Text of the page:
What of the class of Muslim students who were told that they can keep their cultural identity but should wear colourful abayas and hijabs, instead of the dark colours they preferred? What of the Muslim staff member who was requested to come and speak to these students, to present herself as a role model who chose to wear colourful shalwars while covering her head? Is it in any way relevant that these requests were made by a staff member clad in Kandyan sari? Of course, it is: the representation of Sinhala Buddhist culture as the university’s default makes its aesthetics and preferences the standard, which apparently Sinhala individual staff members feel empowered to enforce.

What of the Muslim women students who were stopped at the entrance of the university after the Easter bombings? The security guards told them to wear their hijabs in such a way as to show their ears. Is the university capable of recognising this harassment as harassment? Was this an officially-sanctioned policy that required the security guards to act this way? Or were they merely empowered to perform this harassment in that moment by the long-established practice of treating Sinhala culture, dress, and presentation as normal and default, with all marked minority cultures as suspicious deviations? Would the existence of the Muslim Majlis be sufficient to let these students agree with the common perspective that the university – by policy or practice – does not discriminate on the basis of religious/ethnic grounds? Could these students have gotten away with showing impatience, even a touch of hauteur (as I did when I produced my ID card for inspection) at the guards’ power to remark on their ethnicity, police their attire – in myriad small ways to let them know that their presence in the university space was under surveillance, at the majority’s sufferance?

It is not enough for the university to complacently point at tokenistic student groups as evidence of non-discrimination. Even the simple representation of diversity, at which the university is already failing, would still not be enough: including Tamil-language plays at the Sahithya Ulela and making sure to include the portraits of Tamil and Muslim writers as well is necessary, but far from sufficient. What we need is active anti-discrimination, in both word and deed, to identify these situations and contexts in which staff and students of religious and ethnic minorities in our universities are harassed, othered, and discriminated against every day, and to figure out ways to end those practices and prevent them from recurring, through policy, through education, and through our own efforts as the people who uphold and perpetuate university culture.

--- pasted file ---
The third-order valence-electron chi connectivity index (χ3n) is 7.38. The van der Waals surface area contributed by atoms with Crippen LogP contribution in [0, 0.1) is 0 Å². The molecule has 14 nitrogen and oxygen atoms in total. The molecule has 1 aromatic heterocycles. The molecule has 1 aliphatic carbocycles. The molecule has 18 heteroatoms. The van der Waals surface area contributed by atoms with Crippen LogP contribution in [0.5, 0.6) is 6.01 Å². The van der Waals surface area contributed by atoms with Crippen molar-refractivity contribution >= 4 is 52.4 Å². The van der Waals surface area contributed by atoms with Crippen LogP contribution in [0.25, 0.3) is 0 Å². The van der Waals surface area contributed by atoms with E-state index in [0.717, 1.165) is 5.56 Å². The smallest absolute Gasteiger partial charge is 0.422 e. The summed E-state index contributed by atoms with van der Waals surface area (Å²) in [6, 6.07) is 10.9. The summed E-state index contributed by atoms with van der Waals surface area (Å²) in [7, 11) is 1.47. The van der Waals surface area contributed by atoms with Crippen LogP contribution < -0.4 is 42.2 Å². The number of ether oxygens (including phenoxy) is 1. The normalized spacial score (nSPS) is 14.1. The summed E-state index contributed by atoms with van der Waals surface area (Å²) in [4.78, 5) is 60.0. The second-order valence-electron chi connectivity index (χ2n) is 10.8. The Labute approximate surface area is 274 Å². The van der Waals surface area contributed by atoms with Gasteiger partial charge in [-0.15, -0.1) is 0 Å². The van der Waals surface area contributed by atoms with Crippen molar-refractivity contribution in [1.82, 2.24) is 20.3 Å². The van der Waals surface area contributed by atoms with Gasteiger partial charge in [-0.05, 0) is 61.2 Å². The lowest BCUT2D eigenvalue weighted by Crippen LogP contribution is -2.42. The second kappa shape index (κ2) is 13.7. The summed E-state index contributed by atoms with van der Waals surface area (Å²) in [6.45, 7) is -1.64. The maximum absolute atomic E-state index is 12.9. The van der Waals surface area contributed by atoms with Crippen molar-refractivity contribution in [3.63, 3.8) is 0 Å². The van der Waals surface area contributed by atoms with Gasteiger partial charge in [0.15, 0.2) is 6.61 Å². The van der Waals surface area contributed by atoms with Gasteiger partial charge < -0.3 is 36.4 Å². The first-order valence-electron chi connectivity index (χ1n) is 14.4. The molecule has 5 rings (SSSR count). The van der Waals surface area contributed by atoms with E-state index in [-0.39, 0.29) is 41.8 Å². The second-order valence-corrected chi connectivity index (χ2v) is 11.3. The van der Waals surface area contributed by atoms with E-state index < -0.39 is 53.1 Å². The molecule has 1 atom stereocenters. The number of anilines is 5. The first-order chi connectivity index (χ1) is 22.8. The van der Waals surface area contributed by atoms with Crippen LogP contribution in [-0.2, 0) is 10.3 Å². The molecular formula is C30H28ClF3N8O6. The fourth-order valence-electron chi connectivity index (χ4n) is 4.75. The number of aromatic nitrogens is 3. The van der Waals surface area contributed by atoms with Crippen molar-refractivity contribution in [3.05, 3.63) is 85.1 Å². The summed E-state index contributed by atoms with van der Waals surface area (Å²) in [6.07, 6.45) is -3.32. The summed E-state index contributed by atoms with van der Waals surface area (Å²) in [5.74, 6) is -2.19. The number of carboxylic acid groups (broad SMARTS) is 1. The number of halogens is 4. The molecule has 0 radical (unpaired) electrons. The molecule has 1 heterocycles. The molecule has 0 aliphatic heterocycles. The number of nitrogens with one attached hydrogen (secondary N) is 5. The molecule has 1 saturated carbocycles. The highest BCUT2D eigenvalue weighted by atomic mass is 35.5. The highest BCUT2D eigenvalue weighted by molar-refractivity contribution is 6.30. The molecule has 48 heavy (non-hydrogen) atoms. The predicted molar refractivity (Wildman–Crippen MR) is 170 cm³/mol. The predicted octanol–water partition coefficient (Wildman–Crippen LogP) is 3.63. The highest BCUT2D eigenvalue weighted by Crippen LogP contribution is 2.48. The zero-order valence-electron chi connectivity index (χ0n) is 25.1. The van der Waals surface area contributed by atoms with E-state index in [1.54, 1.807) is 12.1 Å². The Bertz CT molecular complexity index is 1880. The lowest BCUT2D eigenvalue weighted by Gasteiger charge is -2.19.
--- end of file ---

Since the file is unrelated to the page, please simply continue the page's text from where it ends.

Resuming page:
Nicola Perera is attached to the Department of English Language Teaching, University of Colombo.

Kuppi is a politics and pedagogy happening on the margins of the lecture hall that parodies, subverts, and simultaneously reaffirms social hierarchies.

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Prevent growth of extremism through stronger institutions

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Priyantha Kumara, who was lynched in Pakistan

By Jehan Perera

The killing of a Sri Lankan, in Pakistan, by a frenzied mob, who accused him of committing an act of blasphemy, serves as a grim reminder of the ever-present danger of pent-up emotion exploding in society. Over the eons, religion has served to humanize the more primitive nature, lurking within human beings.  “Be kind to the stranger in your midst, because you were once strangers in the land of Egypt,” is the biblical injunction too often ignored by the very people who profess to follow its teachings. It is not only in Pakistan that such inhuman acts have occurred, especially when there has been a failure of national leadership to instill a higher ethos of morality in the people, too often for the sake of electoral gain.